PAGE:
‘Tasteless Humanitea’ by Oluchi Eunice Myron

Man for a long time has willed nature to suit its taste,
Like adding honey to a cup of bland tea,
We love to reform personalities,
To draw our own meaning,
And establish it as reality.
We weave universes out of a grain of sand,
Simply because we can,
We counter social order with tear-rubber philosophies,
And even then,
We don’t still our hands.
We defy what it means to be human,
Complicating God’s equation,
And it’s a puzzle,
How we manage to riddle our own existence with confusion,
The answers our intellectuals give equals…questions,
More questions, and half-baked answers.
Everything means nothing,
Yet we are told to feel everything,
“Feel angry…Feel afraid…Feel love,”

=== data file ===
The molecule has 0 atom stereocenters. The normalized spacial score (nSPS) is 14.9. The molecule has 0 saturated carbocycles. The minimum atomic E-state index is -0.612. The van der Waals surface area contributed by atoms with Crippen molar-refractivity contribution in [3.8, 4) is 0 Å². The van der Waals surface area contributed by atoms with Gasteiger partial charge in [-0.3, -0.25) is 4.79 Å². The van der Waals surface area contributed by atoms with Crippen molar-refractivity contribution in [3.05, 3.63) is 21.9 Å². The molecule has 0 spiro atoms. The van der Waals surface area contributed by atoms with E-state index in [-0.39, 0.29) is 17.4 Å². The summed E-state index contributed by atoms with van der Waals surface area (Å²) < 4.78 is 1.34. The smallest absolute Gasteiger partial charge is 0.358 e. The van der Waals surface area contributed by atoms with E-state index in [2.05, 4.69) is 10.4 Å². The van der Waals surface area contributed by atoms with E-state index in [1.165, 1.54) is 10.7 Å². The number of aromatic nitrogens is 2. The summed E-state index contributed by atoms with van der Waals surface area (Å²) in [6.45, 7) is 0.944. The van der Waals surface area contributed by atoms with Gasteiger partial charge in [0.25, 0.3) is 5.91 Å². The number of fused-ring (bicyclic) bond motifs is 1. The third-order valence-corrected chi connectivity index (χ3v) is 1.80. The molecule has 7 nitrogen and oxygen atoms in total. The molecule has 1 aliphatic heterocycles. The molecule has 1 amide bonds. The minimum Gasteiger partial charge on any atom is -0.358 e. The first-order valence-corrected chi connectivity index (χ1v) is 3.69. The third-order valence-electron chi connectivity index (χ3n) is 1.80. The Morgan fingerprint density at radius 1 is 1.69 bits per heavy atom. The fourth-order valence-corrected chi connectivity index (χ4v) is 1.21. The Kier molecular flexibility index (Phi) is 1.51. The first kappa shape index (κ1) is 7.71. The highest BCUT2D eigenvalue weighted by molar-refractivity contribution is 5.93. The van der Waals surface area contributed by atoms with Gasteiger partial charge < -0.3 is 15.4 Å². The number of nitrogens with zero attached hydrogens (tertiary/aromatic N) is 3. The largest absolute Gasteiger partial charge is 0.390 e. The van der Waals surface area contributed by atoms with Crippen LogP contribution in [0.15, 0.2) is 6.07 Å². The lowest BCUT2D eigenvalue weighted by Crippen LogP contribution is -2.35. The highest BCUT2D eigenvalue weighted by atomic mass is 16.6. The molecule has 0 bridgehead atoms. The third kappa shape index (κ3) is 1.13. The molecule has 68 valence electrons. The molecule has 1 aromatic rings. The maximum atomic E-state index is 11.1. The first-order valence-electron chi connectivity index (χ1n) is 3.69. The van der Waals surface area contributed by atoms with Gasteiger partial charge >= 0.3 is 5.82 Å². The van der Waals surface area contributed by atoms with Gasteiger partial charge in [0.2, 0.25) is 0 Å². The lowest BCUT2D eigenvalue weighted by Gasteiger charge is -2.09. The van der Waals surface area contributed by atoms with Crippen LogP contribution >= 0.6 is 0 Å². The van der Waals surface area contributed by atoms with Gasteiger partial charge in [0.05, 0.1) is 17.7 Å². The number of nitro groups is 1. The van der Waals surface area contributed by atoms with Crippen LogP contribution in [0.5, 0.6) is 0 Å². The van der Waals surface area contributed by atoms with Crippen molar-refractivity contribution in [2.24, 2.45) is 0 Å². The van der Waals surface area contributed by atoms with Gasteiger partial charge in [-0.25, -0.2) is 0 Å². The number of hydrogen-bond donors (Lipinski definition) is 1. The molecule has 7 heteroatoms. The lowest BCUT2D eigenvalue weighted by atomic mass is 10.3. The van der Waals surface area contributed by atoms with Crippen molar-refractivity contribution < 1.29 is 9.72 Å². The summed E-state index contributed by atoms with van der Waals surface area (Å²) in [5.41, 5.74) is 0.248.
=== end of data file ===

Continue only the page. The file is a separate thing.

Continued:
Feel this and that,
And by our own hands, we paint a picture of humanity,
With four arms and a set of wings,
With no moral conscience,
Yet with an arrogant God complex,
Are we all meant to be the same?
Or are we different?
Should I celebrate commonality?
Or my own uniqueness?
These voices seem to know me more than I know myself,
They tell me to sit still,
Powder away,
Till I resemble the shifting images on the wall.
In their defence,
Humanity was tasteless,
So they had to do something about it,
But as I sit here,
Sipping my share of artificial tea,
I do not taste tea,
And I wonder if this is what my tastebuds were built for.